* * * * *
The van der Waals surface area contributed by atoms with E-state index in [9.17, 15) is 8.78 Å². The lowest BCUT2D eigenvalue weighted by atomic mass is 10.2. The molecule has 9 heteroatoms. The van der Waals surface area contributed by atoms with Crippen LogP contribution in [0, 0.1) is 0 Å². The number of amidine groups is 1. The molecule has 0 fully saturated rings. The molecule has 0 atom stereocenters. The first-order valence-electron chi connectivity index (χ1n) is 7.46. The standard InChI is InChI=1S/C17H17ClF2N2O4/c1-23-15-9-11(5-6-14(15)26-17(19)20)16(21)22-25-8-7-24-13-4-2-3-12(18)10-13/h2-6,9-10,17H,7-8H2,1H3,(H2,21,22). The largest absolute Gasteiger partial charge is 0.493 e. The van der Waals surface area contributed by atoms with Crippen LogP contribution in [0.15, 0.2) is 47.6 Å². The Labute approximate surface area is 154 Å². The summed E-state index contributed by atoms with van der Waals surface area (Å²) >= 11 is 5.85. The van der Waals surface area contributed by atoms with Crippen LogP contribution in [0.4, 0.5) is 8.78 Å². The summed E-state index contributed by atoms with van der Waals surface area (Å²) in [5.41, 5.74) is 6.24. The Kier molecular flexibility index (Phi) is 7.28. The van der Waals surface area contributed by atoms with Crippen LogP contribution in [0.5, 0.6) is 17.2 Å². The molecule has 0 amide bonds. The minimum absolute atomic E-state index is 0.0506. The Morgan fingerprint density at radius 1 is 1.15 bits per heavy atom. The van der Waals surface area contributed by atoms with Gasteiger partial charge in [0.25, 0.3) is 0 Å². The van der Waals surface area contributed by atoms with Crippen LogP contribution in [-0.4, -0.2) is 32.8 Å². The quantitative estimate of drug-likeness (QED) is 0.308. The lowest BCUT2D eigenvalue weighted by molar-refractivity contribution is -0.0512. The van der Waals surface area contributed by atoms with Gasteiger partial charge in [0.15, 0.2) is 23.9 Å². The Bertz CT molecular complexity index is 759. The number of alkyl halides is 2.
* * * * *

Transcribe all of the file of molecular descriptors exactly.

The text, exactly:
The van der Waals surface area contributed by atoms with E-state index in [9.17, 15) is 8.78 Å². The lowest BCUT2D eigenvalue weighted by atomic mass is 10.2. The molecule has 9 heteroatoms. The van der Waals surface area contributed by atoms with Crippen LogP contribution in [0, 0.1) is 0 Å². The number of amidine groups is 1. The molecule has 0 fully saturated rings. The molecule has 0 atom stereocenters. The first-order valence-electron chi connectivity index (χ1n) is 7.46. The standard InChI is InChI=1S/C17H17ClF2N2O4/c1-23-15-9-11(5-6-14(15)26-17(19)20)16(21)22-25-8-7-24-13-4-2-3-12(18)10-13/h2-6,9-10,17H,7-8H2,1H3,(H2,21,22). The largest absolute Gasteiger partial charge is 0.493 e. The van der Waals surface area contributed by atoms with Crippen LogP contribution in [0.15, 0.2) is 47.6 Å². The Labute approximate surface area is 154 Å². The summed E-state index contributed by atoms with van der Waals surface area (Å²) >= 11 is 5.85. The van der Waals surface area contributed by atoms with Crippen LogP contribution in [0.4, 0.5) is 8.78 Å². The summed E-state index contributed by atoms with van der Waals surface area (Å²) in [5.41, 5.74) is 6.24. The Kier molecular flexibility index (Phi) is 7.28. The van der Waals surface area contributed by atoms with Crippen LogP contribution in [0.5, 0.6) is 17.2 Å². The molecule has 0 amide bonds. The minimum absolute atomic E-state index is 0.0506. The Morgan fingerprint density at radius 1 is 1.15 bits per heavy atom. The van der Waals surface area contributed by atoms with Gasteiger partial charge in [0.25, 0.3) is 0 Å². The van der Waals surface area contributed by atoms with Crippen LogP contribution in [-0.4, -0.2) is 32.8 Å². The quantitative estimate of drug-likeness (QED) is 0.308. The lowest BCUT2D eigenvalue weighted by molar-refractivity contribution is -0.0512. The van der Waals surface area contributed by atoms with Gasteiger partial charge in [0.15, 0.2) is 23.9 Å². The Bertz CT molecular complexity index is 759. The number of alkyl halides is 2.